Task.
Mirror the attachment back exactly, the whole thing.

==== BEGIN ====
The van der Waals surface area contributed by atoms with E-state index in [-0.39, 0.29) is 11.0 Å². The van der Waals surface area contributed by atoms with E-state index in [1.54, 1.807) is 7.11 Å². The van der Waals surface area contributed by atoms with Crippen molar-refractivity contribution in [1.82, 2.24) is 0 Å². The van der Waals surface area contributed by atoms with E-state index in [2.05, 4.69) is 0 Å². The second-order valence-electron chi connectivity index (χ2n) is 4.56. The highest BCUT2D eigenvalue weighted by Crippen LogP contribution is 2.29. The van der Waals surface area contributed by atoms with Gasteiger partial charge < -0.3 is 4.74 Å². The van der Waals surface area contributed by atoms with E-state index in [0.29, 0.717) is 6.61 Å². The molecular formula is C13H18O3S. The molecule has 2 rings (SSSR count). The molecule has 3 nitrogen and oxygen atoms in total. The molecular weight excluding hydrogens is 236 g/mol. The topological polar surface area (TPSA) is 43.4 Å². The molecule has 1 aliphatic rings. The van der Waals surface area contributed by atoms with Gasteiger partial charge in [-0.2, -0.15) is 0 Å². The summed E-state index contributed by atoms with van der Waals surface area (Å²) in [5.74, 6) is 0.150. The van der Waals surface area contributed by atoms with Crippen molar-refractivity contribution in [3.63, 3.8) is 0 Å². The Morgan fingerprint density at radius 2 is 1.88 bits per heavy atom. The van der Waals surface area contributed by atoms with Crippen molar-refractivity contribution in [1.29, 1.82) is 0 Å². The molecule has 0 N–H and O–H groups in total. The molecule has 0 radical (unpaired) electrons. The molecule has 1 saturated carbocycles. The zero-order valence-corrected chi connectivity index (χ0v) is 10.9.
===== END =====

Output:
The van der Waals surface area contributed by atoms with E-state index in [-0.39, 0.29) is 11.0 Å². The van der Waals surface area contributed by atoms with E-state index in [1.54, 1.807) is 7.11 Å². The van der Waals surface area contributed by atoms with Crippen molar-refractivity contribution in [1.82, 2.24) is 0 Å². The van der Waals surface area contributed by atoms with E-state index in [2.05, 4.69) is 0 Å². The second-order valence-electron chi connectivity index (χ2n) is 4.56. The highest BCUT2D eigenvalue weighted by Crippen LogP contribution is 2.29. The van der Waals surface area contributed by atoms with Gasteiger partial charge < -0.3 is 4.74 Å². The van der Waals surface area contributed by atoms with E-state index in [0.29, 0.717) is 6.61 Å². The molecular formula is C13H18O3S. The molecule has 2 rings (SSSR count). The molecule has 3 nitrogen and oxygen atoms in total. The molecular weight excluding hydrogens is 236 g/mol. The topological polar surface area (TPSA) is 43.4 Å². The molecule has 1 aliphatic rings. The van der Waals surface area contributed by atoms with Gasteiger partial charge in [-0.2, -0.15) is 0 Å². The summed E-state index contributed by atoms with van der Waals surface area (Å²) in [5.74, 6) is 0.150. The van der Waals surface area contributed by atoms with Crippen molar-refractivity contribution in [3.63, 3.8) is 0 Å². The Morgan fingerprint density at radius 2 is 1.88 bits per heavy atom. The van der Waals surface area contributed by atoms with Crippen molar-refractivity contribution in [1.29, 1.82) is 0 Å². The molecule has 0 N–H and O–H groups in total. The molecule has 0 radical (unpaired) electrons. The molecule has 1 saturated carbocycles. The zero-order valence-corrected chi connectivity index (χ0v) is 10.9.